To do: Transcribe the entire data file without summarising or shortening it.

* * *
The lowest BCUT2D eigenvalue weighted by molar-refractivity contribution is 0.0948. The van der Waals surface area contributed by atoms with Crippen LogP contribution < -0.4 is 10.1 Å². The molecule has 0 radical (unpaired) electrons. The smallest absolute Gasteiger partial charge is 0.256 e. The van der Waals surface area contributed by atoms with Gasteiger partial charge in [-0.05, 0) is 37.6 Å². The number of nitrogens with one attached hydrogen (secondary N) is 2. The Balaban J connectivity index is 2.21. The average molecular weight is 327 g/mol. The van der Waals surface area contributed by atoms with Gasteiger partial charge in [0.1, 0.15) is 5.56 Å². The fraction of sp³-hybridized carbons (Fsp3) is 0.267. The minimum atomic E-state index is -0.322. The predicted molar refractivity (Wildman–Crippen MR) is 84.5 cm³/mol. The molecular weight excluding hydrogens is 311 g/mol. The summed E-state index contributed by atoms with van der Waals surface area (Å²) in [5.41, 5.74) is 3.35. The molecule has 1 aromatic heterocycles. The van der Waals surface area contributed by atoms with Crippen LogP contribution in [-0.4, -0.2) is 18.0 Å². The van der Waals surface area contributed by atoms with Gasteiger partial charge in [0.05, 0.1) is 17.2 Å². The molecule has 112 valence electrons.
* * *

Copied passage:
The lowest BCUT2D eigenvalue weighted by molar-refractivity contribution is 0.0948. The van der Waals surface area contributed by atoms with Crippen LogP contribution < -0.4 is 10.1 Å². The molecule has 0 radical (unpaired) electrons. The smallest absolute Gasteiger partial charge is 0.256 e. The van der Waals surface area contributed by atoms with Gasteiger partial charge in [-0.05, 0) is 37.6 Å². The number of nitrogens with one attached hydrogen (secondary N) is 2. The Balaban J connectivity index is 2.21. The average molecular weight is 327 g/mol. The van der Waals surface area contributed by atoms with Gasteiger partial charge in [0.1, 0.15) is 5.56 Å². The fraction of sp³-hybridized carbons (Fsp3) is 0.267. The minimum atomic E-state index is -0.322. The predicted molar refractivity (Wildman–Crippen MR) is 84.5 cm³/mol. The molecular weight excluding hydrogens is 311 g/mol. The summed E-state index contributed by atoms with van der Waals surface area (Å²) in [5.41, 5.74) is 3.35. The molecule has 1 aromatic heterocycles. The van der Waals surface area contributed by atoms with Crippen LogP contribution in [-0.4, -0.2) is 18.0 Å². The van der Waals surface area contributed by atoms with Gasteiger partial charge in [0.05, 0.1) is 17.2 Å². The molecule has 112 valence electrons.